The Energy Information Administration (EIA) reported a 98 Bcf injection into storage facilities for the week ending Oct. 4, falling well within the wide range of expectations.
The reported injection was several Bcf above last year’s 91 Bcf as well as the five-year average of 89 Bcf, according to EIA.
“This is probably the most straightforward, no surprise report we’ve had in a while,” said Enelyst managing director Het Shah.
Natural gas futures action reflected that sentiment, moving only slightly lower after the print hit the screen. The November Nymex contract was trading about 2.5 cents higher day/day at $2.260 in the minutes leading up to the 10:30 a.m. ET report, but then slipped to $2.252, up 1.8 cents, immediately after the release. By 11 a.m., the prompt month was barely holding in positive territory, trading only fractionally higher at $2.238 after briefly dipping into the red.
Broken down by region, the Midwest added 36 Bcf into storage stocks, while 28 Bcf was injected into East facilities, according to EIA. South Central inventories rose by 25 Bcf, including 16 Bcf into nonsalt facilities and 9 Bcf into salts.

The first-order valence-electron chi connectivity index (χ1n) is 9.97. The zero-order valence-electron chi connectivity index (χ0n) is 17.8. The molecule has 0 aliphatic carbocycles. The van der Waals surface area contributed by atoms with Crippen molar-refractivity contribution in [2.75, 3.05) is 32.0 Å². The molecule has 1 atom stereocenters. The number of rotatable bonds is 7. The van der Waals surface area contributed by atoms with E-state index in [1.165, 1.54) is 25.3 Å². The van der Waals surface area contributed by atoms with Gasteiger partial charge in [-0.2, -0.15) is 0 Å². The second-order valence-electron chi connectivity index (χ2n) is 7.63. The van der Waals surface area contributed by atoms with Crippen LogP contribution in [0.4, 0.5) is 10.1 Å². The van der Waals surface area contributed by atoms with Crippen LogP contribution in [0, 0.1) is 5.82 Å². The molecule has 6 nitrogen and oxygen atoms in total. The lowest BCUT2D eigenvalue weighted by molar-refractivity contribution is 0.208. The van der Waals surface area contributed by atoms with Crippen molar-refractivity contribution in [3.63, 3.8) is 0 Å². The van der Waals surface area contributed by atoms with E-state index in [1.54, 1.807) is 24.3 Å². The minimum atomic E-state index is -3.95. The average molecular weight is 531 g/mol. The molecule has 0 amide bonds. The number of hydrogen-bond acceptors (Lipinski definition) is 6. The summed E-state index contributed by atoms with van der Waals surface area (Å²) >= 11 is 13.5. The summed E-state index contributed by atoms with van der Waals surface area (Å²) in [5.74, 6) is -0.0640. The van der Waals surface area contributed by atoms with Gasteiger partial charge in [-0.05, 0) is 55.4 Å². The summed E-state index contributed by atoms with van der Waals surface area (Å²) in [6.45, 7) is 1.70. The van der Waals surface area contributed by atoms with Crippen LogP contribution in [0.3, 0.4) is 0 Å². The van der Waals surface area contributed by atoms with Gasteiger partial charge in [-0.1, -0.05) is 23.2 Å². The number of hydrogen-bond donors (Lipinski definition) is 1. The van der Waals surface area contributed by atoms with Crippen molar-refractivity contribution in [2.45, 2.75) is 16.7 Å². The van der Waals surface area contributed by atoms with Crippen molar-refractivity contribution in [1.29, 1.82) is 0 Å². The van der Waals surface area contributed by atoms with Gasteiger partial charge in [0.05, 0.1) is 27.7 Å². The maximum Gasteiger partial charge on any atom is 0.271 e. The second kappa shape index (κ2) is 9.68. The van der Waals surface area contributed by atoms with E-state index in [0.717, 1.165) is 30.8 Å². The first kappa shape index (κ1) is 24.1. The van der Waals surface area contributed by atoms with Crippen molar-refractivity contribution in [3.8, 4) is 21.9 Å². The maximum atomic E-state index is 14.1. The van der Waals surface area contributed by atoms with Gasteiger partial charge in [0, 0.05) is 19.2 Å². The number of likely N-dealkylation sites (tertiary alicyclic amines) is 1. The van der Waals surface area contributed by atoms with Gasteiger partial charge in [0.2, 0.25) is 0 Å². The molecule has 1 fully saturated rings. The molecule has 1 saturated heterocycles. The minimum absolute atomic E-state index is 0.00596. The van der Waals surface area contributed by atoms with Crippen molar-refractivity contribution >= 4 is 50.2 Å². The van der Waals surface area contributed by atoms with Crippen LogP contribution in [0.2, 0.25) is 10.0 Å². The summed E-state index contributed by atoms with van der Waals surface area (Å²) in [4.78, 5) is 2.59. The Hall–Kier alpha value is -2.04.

Shah noted that salt inventories continue to sit below the five-year average of 278 Bcf, “but overall, South Central storage levels look quite healthy going into the winter.”
Total working gas in storage rose to 3,415 Bcf, which puts inventories at a 472 Bcf surplus over last year and just 9 Bcf below the five-year average, according to EIA.
“Overall levels at 3,415 Bcf -- that’s where the market expected we’d end up on Oct. 31 at the beginning of this summer. We hit that by week ending Oct. 4,” Shah said.
The rapid refill of storage inventories following a prolonged 2018-19 winter that left stocks at steep deficits to historical levels continues to astound market observers.
Bespoke Weather Services chief meteorologist Brian Lovern pointed to the epic heat that enveloped much of the United States from July through September, not to mention multi-year price lows. “And yet end-of-season estimates have risen 150-200 Bcf since late June despite all of that.”
Shah agreed that many factors shook the market this summer, but “production took the prize.”